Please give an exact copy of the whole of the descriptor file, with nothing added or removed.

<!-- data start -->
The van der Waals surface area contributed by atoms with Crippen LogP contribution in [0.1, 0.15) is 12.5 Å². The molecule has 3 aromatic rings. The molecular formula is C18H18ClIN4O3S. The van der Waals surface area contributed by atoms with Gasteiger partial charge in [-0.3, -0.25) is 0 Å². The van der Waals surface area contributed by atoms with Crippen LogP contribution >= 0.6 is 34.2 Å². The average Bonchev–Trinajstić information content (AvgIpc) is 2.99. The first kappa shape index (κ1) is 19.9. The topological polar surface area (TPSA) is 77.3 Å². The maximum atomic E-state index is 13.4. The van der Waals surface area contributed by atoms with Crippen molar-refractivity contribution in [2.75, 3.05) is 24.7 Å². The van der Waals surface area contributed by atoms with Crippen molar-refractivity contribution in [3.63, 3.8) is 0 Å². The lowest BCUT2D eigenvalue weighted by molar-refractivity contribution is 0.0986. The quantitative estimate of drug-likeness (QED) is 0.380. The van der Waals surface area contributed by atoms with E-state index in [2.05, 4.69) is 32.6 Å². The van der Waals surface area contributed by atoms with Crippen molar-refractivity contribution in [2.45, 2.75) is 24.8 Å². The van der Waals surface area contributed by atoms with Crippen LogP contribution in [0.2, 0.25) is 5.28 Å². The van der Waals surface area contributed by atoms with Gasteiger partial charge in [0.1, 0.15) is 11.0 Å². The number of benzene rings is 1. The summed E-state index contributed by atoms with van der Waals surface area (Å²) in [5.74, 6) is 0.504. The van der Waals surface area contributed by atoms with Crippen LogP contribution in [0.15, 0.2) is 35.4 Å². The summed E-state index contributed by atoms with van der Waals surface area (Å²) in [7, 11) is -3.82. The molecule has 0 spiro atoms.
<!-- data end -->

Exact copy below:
The van der Waals surface area contributed by atoms with Crippen LogP contribution in [0.1, 0.15) is 12.5 Å². The molecule has 3 aromatic rings. The molecular formula is C18H18ClIN4O3S. The van der Waals surface area contributed by atoms with Gasteiger partial charge in [-0.3, -0.25) is 0 Å². The van der Waals surface area contributed by atoms with Crippen LogP contribution >= 0.6 is 34.2 Å². The average Bonchev–Trinajstić information content (AvgIpc) is 2.99. The first kappa shape index (κ1) is 19.9. The topological polar surface area (TPSA) is 77.3 Å². The maximum atomic E-state index is 13.4. The van der Waals surface area contributed by atoms with Crippen molar-refractivity contribution in [2.75, 3.05) is 24.7 Å². The van der Waals surface area contributed by atoms with Crippen molar-refractivity contribution in [3.63, 3.8) is 0 Å². The lowest BCUT2D eigenvalue weighted by molar-refractivity contribution is 0.0986. The quantitative estimate of drug-likeness (QED) is 0.380. The van der Waals surface area contributed by atoms with E-state index in [2.05, 4.69) is 32.6 Å². The van der Waals surface area contributed by atoms with Crippen molar-refractivity contribution in [2.45, 2.75) is 24.8 Å². The van der Waals surface area contributed by atoms with Crippen LogP contribution in [0.2, 0.25) is 5.28 Å². The van der Waals surface area contributed by atoms with Gasteiger partial charge in [0.1, 0.15) is 11.0 Å². The number of benzene rings is 1. The summed E-state index contributed by atoms with van der Waals surface area (Å²) in [5.74, 6) is 0.504. The van der Waals surface area contributed by atoms with Crippen LogP contribution in [0.15, 0.2) is 35.4 Å². The summed E-state index contributed by atoms with van der Waals surface area (Å²) in [7, 11) is -3.82. The molecule has 0 spiro atoms.